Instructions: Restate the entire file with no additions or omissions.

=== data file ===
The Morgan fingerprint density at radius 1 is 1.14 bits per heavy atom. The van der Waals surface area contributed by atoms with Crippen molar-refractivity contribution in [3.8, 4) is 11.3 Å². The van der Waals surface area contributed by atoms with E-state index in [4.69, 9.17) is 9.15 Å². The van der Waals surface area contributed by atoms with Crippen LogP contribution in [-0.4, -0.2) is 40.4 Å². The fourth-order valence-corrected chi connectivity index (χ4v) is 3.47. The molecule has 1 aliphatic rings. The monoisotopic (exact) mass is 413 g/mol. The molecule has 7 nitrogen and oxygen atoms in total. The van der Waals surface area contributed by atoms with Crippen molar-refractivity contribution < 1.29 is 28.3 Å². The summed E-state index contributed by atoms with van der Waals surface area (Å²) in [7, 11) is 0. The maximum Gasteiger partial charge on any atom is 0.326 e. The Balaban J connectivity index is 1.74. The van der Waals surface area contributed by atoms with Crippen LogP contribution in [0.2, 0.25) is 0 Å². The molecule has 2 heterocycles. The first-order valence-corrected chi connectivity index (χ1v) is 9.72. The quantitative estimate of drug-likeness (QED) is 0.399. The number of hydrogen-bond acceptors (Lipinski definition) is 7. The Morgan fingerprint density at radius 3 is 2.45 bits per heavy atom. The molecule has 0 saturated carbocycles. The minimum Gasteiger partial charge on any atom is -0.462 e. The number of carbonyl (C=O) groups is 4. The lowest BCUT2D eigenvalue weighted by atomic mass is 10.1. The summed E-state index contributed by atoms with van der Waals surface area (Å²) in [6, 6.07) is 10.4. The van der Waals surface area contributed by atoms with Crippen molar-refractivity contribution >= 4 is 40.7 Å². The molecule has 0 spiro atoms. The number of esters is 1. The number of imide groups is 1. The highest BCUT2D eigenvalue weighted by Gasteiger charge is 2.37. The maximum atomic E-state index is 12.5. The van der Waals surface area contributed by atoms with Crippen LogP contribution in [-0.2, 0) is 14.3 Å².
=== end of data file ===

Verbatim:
The Morgan fingerprint density at radius 1 is 1.14 bits per heavy atom. The van der Waals surface area contributed by atoms with Crippen molar-refractivity contribution in [3.8, 4) is 11.3 Å². The van der Waals surface area contributed by atoms with E-state index in [4.69, 9.17) is 9.15 Å². The van der Waals surface area contributed by atoms with Crippen LogP contribution in [-0.4, -0.2) is 40.4 Å². The fourth-order valence-corrected chi connectivity index (χ4v) is 3.47. The molecule has 1 aliphatic rings. The monoisotopic (exact) mass is 413 g/mol. The molecule has 7 nitrogen and oxygen atoms in total. The van der Waals surface area contributed by atoms with Crippen molar-refractivity contribution < 1.29 is 28.3 Å². The summed E-state index contributed by atoms with van der Waals surface area (Å²) in [7, 11) is 0. The maximum Gasteiger partial charge on any atom is 0.326 e. The Balaban J connectivity index is 1.74. The van der Waals surface area contributed by atoms with Crippen LogP contribution in [0.2, 0.25) is 0 Å². The molecule has 2 heterocycles. The first-order valence-corrected chi connectivity index (χ1v) is 9.72. The quantitative estimate of drug-likeness (QED) is 0.399. The number of hydrogen-bond acceptors (Lipinski definition) is 7. The Morgan fingerprint density at radius 3 is 2.45 bits per heavy atom. The molecule has 0 saturated carbocycles. The minimum Gasteiger partial charge on any atom is -0.462 e. The number of carbonyl (C=O) groups is 4. The lowest BCUT2D eigenvalue weighted by atomic mass is 10.1. The summed E-state index contributed by atoms with van der Waals surface area (Å²) in [6, 6.07) is 10.4. The van der Waals surface area contributed by atoms with Crippen molar-refractivity contribution >= 4 is 40.7 Å². The molecule has 0 spiro atoms. The number of esters is 1. The number of imide groups is 1. The highest BCUT2D eigenvalue weighted by Gasteiger charge is 2.37. The maximum atomic E-state index is 12.5. The van der Waals surface area contributed by atoms with Crippen LogP contribution in [-0.2, 0) is 14.3 Å².